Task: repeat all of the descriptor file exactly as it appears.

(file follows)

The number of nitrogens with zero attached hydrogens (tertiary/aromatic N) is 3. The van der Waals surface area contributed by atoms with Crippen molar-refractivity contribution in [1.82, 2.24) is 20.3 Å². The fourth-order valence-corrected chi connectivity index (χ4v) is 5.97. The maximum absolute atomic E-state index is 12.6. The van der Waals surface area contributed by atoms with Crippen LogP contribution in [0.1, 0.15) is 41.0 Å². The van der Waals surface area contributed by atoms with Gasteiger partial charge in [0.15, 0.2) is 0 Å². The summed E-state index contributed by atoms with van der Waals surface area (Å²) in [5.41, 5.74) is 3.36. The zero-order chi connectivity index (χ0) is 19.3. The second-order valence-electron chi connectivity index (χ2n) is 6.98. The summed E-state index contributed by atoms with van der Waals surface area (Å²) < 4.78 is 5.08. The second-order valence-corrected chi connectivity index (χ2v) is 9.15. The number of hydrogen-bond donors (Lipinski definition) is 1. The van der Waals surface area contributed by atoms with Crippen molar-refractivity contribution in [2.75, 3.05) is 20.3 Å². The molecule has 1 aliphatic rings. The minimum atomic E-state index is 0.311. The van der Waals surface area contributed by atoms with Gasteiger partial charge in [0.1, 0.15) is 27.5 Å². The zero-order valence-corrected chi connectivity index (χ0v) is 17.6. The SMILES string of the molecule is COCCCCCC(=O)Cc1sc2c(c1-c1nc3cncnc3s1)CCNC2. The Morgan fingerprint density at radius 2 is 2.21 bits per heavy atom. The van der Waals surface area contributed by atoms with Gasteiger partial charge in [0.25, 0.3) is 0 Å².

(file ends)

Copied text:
The number of nitrogens with zero attached hydrogens (tertiary/aromatic N) is 3. The van der Waals surface area contributed by atoms with Crippen molar-refractivity contribution in [1.82, 2.24) is 20.3 Å². The fourth-order valence-corrected chi connectivity index (χ4v) is 5.97. The maximum absolute atomic E-state index is 12.6. The van der Waals surface area contributed by atoms with Crippen LogP contribution in [0.1, 0.15) is 41.0 Å². The van der Waals surface area contributed by atoms with Gasteiger partial charge in [0.15, 0.2) is 0 Å². The summed E-state index contributed by atoms with van der Waals surface area (Å²) in [5.41, 5.74) is 3.36. The zero-order chi connectivity index (χ0) is 19.3. The second-order valence-electron chi connectivity index (χ2n) is 6.98. The summed E-state index contributed by atoms with van der Waals surface area (Å²) < 4.78 is 5.08. The second-order valence-corrected chi connectivity index (χ2v) is 9.15. The number of hydrogen-bond donors (Lipinski definition) is 1. The van der Waals surface area contributed by atoms with Crippen molar-refractivity contribution in [2.75, 3.05) is 20.3 Å². The molecule has 1 aliphatic rings. The minimum atomic E-state index is 0.311. The van der Waals surface area contributed by atoms with Gasteiger partial charge in [0.1, 0.15) is 27.5 Å². The zero-order valence-corrected chi connectivity index (χ0v) is 17.6. The SMILES string of the molecule is COCCCCCC(=O)Cc1sc2c(c1-c1nc3cncnc3s1)CCNC2. The Morgan fingerprint density at radius 2 is 2.21 bits per heavy atom. The van der Waals surface area contributed by atoms with Gasteiger partial charge in [0.25, 0.3) is 0 Å².